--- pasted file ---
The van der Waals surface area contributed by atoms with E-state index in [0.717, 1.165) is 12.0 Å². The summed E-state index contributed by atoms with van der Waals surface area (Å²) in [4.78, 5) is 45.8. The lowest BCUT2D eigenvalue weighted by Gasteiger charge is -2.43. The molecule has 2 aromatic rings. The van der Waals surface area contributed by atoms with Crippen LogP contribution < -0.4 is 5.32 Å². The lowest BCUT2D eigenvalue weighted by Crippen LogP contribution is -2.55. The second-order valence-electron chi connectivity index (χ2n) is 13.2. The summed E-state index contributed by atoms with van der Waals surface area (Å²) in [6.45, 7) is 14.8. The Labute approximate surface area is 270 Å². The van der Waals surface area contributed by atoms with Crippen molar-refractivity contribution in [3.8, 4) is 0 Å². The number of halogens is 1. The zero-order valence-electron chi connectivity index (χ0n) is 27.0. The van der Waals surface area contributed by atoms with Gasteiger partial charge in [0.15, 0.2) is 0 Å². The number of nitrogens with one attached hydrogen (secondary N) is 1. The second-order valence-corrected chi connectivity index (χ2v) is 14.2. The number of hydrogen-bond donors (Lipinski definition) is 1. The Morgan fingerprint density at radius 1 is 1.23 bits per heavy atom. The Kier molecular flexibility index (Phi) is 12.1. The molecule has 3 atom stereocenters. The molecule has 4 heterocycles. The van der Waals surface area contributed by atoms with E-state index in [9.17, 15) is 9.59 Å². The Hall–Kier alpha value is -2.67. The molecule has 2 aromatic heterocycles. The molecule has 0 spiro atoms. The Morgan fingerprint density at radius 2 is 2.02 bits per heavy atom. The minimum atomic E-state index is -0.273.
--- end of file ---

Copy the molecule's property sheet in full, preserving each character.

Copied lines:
The van der Waals surface area contributed by atoms with E-state index in [0.717, 1.165) is 12.0 Å². The summed E-state index contributed by atoms with van der Waals surface area (Å²) in [4.78, 5) is 45.8. The lowest BCUT2D eigenvalue weighted by Gasteiger charge is -2.43. The molecule has 2 aromatic rings. The van der Waals surface area contributed by atoms with Crippen LogP contribution < -0.4 is 5.32 Å². The lowest BCUT2D eigenvalue weighted by Crippen LogP contribution is -2.55. The second-order valence-electron chi connectivity index (χ2n) is 13.2. The summed E-state index contributed by atoms with van der Waals surface area (Å²) in [6.45, 7) is 14.8. The Labute approximate surface area is 270 Å². The van der Waals surface area contributed by atoms with Crippen molar-refractivity contribution in [3.8, 4) is 0 Å². The number of halogens is 1. The zero-order valence-electron chi connectivity index (χ0n) is 27.0. The van der Waals surface area contributed by atoms with Gasteiger partial charge in [0.15, 0.2) is 0 Å². The number of nitrogens with one attached hydrogen (secondary N) is 1. The second-order valence-corrected chi connectivity index (χ2v) is 14.2. The number of hydrogen-bond donors (Lipinski definition) is 1. The Morgan fingerprint density at radius 1 is 1.23 bits per heavy atom. The Kier molecular flexibility index (Phi) is 12.1. The molecule has 3 atom stereocenters. The molecule has 4 heterocycles. The van der Waals surface area contributed by atoms with E-state index in [9.17, 15) is 9.59 Å². The Hall–Kier alpha value is -2.67. The molecule has 2 aromatic heterocycles. The molecule has 0 spiro atoms. The Morgan fingerprint density at radius 2 is 2.02 bits per heavy atom. The minimum atomic E-state index is -0.273.